Lessons In Counting and Stretching Rhythm
For drummers, the rudiments are often likened to scales for other instrumentalists, but we have scales too. These “rhythm scales” give us access to new percussive “notes” like the quintuplet. The results we get from playing these new notes on the drums is similar to the contrasting sounds a guitarist, pianist, or saxophonist makes when throwing in a major third where before there were only octaves and fifths. Our first study deals with these new notes. In the second study, continuing the analogy, we’ll gliss between notes, like what can be done on fretless bass or trombone, in an introduction to rhythmic stretching.
Here we’ll focus on counting, rhythm scales, and rebound control. It’s a study I developed as a warm-up when I was concerned about tension in my wrists and forearms, but it’s as good a challenge for your brain as for your hands.
Each line is derived from exactly the same rhythm and sticking as measures 1 through 3. The denser measures will be stiff, if not impossible to execute, unless you let the sticks do the work for you. Begin each segment of the measure with a smooth, solid downstroke, and then let your fingers guide each group of subsequent taps. Speed isn’t the goal here. Instead, focus on switching gears for each new rhythm while maintaining the same overall accent structure as in the first line. A metronome will be helpful to keep the phrasing correct.
After you’re comfortable with the exercise, try playing the bass drum along with the accents and the hi-hat on the quarter notes.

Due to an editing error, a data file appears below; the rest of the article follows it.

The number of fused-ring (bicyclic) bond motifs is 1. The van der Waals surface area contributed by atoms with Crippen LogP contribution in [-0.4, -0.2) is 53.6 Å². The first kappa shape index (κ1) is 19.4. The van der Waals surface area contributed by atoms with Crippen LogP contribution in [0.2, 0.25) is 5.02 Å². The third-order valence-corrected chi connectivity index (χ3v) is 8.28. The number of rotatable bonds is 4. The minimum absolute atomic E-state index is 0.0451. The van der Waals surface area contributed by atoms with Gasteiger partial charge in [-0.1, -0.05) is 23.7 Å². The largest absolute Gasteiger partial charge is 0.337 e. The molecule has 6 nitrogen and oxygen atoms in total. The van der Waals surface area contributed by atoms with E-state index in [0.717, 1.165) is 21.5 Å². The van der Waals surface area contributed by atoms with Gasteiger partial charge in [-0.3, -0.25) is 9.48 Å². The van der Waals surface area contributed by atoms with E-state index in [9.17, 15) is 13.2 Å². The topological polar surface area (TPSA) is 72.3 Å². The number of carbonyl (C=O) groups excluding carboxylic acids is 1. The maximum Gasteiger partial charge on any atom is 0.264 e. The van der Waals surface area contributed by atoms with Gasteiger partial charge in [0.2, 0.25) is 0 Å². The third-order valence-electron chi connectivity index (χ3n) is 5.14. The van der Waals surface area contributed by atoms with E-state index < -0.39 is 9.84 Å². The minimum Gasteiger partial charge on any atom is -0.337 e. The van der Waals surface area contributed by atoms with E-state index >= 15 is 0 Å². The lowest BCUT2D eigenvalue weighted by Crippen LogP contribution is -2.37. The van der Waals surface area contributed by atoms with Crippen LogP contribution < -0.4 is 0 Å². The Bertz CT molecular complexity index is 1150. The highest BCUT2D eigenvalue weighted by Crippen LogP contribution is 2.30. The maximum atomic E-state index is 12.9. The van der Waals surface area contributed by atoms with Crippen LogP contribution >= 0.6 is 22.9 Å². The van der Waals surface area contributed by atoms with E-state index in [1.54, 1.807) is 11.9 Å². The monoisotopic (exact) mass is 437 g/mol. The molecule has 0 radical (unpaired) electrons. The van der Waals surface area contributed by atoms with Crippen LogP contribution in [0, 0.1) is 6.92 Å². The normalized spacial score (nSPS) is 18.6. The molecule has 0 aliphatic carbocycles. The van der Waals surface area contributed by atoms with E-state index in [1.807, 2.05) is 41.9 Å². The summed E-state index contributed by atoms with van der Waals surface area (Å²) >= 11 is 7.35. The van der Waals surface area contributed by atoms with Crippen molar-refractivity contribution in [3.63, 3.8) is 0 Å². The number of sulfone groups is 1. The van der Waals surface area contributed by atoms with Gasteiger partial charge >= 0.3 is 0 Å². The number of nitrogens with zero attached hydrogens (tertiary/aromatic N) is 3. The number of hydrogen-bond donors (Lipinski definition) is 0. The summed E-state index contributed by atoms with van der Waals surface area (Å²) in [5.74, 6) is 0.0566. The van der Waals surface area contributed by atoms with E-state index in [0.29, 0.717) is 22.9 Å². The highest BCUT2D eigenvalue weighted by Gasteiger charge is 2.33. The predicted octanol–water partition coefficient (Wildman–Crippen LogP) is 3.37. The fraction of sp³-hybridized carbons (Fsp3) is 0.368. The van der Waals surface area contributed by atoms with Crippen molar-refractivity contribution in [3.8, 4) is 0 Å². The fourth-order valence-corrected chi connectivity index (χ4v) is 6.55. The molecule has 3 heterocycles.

Now we’ll deal with rhythmic stretching, which is a concept that has been extremely useful to me in practicing, improvising, and composing. In practicing, the exercise forces you to be extremely precise. In improvising and composing, it will open you up to ways to go someplace wildly different while still knowing how to bring it back.
Here we focus on phrasing the five-stroke roll in different ways. The roll starts very tight and near the next quarter note and slowly expands until the five notes evenly occupy the space of two quarter notes. Be mindful of the accents as well as the absence of accents. Although the exercise is written as a very precise, measured rhythmic stretch, think of it as though the two diddles are slowing down independently of the quarter note.
Once you’ve mastered the written exercise, try also exploring all the undefined areas that would occur between each line. Just don’t forget to keep track of the quarter note, and be sure to use your metronome to keep yourself honest.
Colin Woodford is the drummer for Toh Kay and Chord Four, and he has a solo cymbal record due out in February. For more information, go to colinwoodfordmusic.com.
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